Honestly, I don’t know what I’m doing here. I’m not really a newsletter aficionado (though there a couple I like), and I don’t go into this with a grand plan, but it feels like something worth trying.
There’s a lot happening now with the 4-day week— more and more companies announcing trials or reporting on recent trials, governments experimenting with shorter workweeks, politicians declaring their enthusiasm for a 4-day week, and a growing shelf of books extolling its virtues. It felt like a good time to pull together something that captures all the news.
My idea is to use this newsletter as a tool for collecting signals about the 4-day week, for talking about new work that I’m doing, preview new work, and share news about other initiatives I’m involved in.
I figure I’ll figure out the format as I go along.
Advertising executive Sara Tate talks in Campaign Live about working 4-day weeks while running TBWA London.
Tate explained that when she was offered her current role four years ago on a four day-a-week basis, by TBWA's worldwide president and CEO Troy Ruhanen, she was “genuinely surprised”.
“I wasn’t expecting to be offered the CEO role on those terms," she told Campaign. "Not only was I being offered the role as four days a week, I was being offered it on four days a week as a first-time CEO.
“In all honesty, I felt that back then this was a global CEO (Ruhanen) who was incredibly enlightened. At the time it felt to me like they were taking a risk – but now I recognise that to be presumption and negative thinking on my part.
"In truth Troy and the TBWA collective were simply putting their faith in me as part of their commitment to hiring female leaders”.
What’s striking here. It’s always a fraught enterprise to give a spin on someone else’s story, but to me Tate’s experience illustrates how going it alone with a 4-day week can be really challenging, and how there are real benefits to doing it for everyone. A structural, collective approach can eliminate the stigma of being the only one among your peers who’s doing it; turn what many treat as a zero-sum situation (why does SHE get to leave early?) into a cooperative enterprise (what do we all have to do to not have to come in on Friday?); and motivates collective changes inefficient practices and improve company culture. When everyone it doing it together, you don’t have to be hesitant about talking about it. You’re better off sharing what you’ve learned, so you can learn from others; informing your clients, so they’re in the loop and can support your effort; and publicizing your initiative, so you can claim the reputational benefits.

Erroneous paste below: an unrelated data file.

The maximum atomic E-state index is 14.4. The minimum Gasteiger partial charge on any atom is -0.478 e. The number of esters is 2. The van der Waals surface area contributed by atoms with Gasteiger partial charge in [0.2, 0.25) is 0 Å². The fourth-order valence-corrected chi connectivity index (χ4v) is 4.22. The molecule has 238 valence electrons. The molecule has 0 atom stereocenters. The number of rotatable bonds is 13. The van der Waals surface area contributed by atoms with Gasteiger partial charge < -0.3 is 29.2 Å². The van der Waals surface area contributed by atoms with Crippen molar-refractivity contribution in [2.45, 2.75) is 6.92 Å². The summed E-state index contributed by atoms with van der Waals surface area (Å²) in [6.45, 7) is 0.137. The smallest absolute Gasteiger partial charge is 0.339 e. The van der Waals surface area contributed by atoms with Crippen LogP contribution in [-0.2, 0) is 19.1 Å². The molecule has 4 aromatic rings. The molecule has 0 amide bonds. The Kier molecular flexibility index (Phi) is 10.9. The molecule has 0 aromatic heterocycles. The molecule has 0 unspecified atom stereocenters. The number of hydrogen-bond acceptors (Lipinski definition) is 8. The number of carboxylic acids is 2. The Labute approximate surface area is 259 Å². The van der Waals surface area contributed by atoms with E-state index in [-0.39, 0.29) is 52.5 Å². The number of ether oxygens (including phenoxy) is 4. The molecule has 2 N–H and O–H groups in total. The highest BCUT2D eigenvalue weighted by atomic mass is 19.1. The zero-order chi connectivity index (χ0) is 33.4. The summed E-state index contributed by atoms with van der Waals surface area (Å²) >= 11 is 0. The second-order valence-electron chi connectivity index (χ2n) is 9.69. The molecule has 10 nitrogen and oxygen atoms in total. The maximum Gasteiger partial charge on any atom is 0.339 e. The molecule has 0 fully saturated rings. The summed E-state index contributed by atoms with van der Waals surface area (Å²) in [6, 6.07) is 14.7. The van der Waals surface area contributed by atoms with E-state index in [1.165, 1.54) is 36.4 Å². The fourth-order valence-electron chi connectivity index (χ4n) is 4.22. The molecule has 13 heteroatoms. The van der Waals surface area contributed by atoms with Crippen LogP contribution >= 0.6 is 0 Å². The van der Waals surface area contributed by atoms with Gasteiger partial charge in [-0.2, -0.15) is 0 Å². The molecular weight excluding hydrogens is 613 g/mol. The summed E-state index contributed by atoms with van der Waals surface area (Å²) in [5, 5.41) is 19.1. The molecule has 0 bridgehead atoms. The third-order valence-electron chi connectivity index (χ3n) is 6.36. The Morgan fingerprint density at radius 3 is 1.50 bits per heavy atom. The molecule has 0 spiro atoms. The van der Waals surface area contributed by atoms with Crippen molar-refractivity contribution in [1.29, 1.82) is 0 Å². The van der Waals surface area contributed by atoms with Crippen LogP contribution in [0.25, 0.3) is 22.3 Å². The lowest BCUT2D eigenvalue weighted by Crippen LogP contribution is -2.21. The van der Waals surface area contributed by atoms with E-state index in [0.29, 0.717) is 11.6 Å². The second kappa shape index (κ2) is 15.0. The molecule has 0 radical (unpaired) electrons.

A number of small creative firms in the UK have moved to 4-day weeks or 6-hour days over the last few years, and have enjoyed better recruitment and retention, work-life balance, and improved creativity. It would be great if a big firm like TBWA were to adopt it, too.
Australian writer Kara Martin, who writes about work and faith, makes “A Biblical Argument for a 4-Day Week:”
a 4-day paid working week is good, because it has the potential to free us up for important unpaid work such as caring responsibilities….
Genesis 3:17–19 reveals that work has been impacted by the fall, and so is tainted by sin. We see the impact of sin in overwork, not enough work, and struggles affecting our work.
In combating such impacts, a 4-day week may enable more purposeful and effective working, and greater rest between paid work.
What’s striking here. I’m the last person in the world who’s qualified to judge Biblically-informed arguments, but the fact that the 4-day week has attracted attention in these circles is another sign of how ubiquitous it’s becoming.
“Seoul mayoral candidates compete to reduce number of workdays, boost work-life balance.” The race for mayor of Seoul is heating up, and one interesting development has been that some of the candidates are promising to push for a shorter workweek if they get elected.
A four-day workweek is emerging as a hot-button campaign issue as Seoul mayoral candidates promise a compressed work schedule ahead of the April by-elections, with debate ensuing as to whether the pledge is realistic and economically viable for South Korea and its capital.
Koreans are well aware that there are serious problems with overwork, and that this is now having a serious impact on economic productivity, to say nothing of work-life balance, family size (there are big concerns about the shrinking birth rate), and gender disparities in the workforce.
A big announcement coming soon.
In the meantime, check out the cover for the Icelandic edition of SHORTER, out later this spring!